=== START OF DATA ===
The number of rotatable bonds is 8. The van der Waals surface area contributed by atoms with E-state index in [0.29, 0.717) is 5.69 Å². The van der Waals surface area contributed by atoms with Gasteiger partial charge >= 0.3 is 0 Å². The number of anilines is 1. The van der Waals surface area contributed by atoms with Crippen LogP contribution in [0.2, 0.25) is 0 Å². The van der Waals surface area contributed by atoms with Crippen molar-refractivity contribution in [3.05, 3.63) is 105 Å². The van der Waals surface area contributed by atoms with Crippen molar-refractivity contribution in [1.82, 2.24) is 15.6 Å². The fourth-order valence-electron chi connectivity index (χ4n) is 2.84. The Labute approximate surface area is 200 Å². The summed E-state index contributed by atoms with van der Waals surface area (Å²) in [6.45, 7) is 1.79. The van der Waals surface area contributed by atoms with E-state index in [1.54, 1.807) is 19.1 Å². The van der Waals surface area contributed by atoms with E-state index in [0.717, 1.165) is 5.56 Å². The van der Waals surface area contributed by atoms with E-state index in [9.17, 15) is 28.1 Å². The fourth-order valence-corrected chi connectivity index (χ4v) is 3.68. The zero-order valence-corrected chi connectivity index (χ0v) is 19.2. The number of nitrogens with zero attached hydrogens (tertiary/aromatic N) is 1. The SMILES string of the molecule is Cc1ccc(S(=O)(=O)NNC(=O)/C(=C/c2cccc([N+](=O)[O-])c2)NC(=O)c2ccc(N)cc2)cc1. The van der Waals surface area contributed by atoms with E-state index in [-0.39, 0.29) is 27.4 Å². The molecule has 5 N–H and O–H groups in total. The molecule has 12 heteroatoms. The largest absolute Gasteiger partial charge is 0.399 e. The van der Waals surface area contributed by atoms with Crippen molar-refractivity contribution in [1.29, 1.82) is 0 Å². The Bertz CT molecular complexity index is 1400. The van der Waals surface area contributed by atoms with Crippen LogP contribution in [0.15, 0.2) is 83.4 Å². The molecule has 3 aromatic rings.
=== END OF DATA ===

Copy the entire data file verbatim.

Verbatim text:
The number of rotatable bonds is 8. The van der Waals surface area contributed by atoms with E-state index in [0.29, 0.717) is 5.69 Å². The van der Waals surface area contributed by atoms with Gasteiger partial charge >= 0.3 is 0 Å². The number of anilines is 1. The van der Waals surface area contributed by atoms with Crippen LogP contribution in [0.2, 0.25) is 0 Å². The van der Waals surface area contributed by atoms with Crippen molar-refractivity contribution in [3.05, 3.63) is 105 Å². The van der Waals surface area contributed by atoms with Crippen molar-refractivity contribution in [1.82, 2.24) is 15.6 Å². The fourth-order valence-electron chi connectivity index (χ4n) is 2.84. The Labute approximate surface area is 200 Å². The summed E-state index contributed by atoms with van der Waals surface area (Å²) in [6.45, 7) is 1.79. The van der Waals surface area contributed by atoms with E-state index in [1.54, 1.807) is 19.1 Å². The van der Waals surface area contributed by atoms with E-state index in [0.717, 1.165) is 5.56 Å². The van der Waals surface area contributed by atoms with E-state index in [9.17, 15) is 28.1 Å². The fourth-order valence-corrected chi connectivity index (χ4v) is 3.68. The zero-order valence-corrected chi connectivity index (χ0v) is 19.2. The number of nitrogens with zero attached hydrogens (tertiary/aromatic N) is 1. The SMILES string of the molecule is Cc1ccc(S(=O)(=O)NNC(=O)/C(=C/c2cccc([N+](=O)[O-])c2)NC(=O)c2ccc(N)cc2)cc1. The van der Waals surface area contributed by atoms with E-state index in [-0.39, 0.29) is 27.4 Å². The molecule has 5 N–H and O–H groups in total. The molecule has 12 heteroatoms. The largest absolute Gasteiger partial charge is 0.399 e. The van der Waals surface area contributed by atoms with Crippen molar-refractivity contribution in [1.29, 1.82) is 0 Å². The Bertz CT molecular complexity index is 1400. The van der Waals surface area contributed by atoms with Crippen LogP contribution in [0.15, 0.2) is 83.4 Å². The molecule has 3 aromatic rings.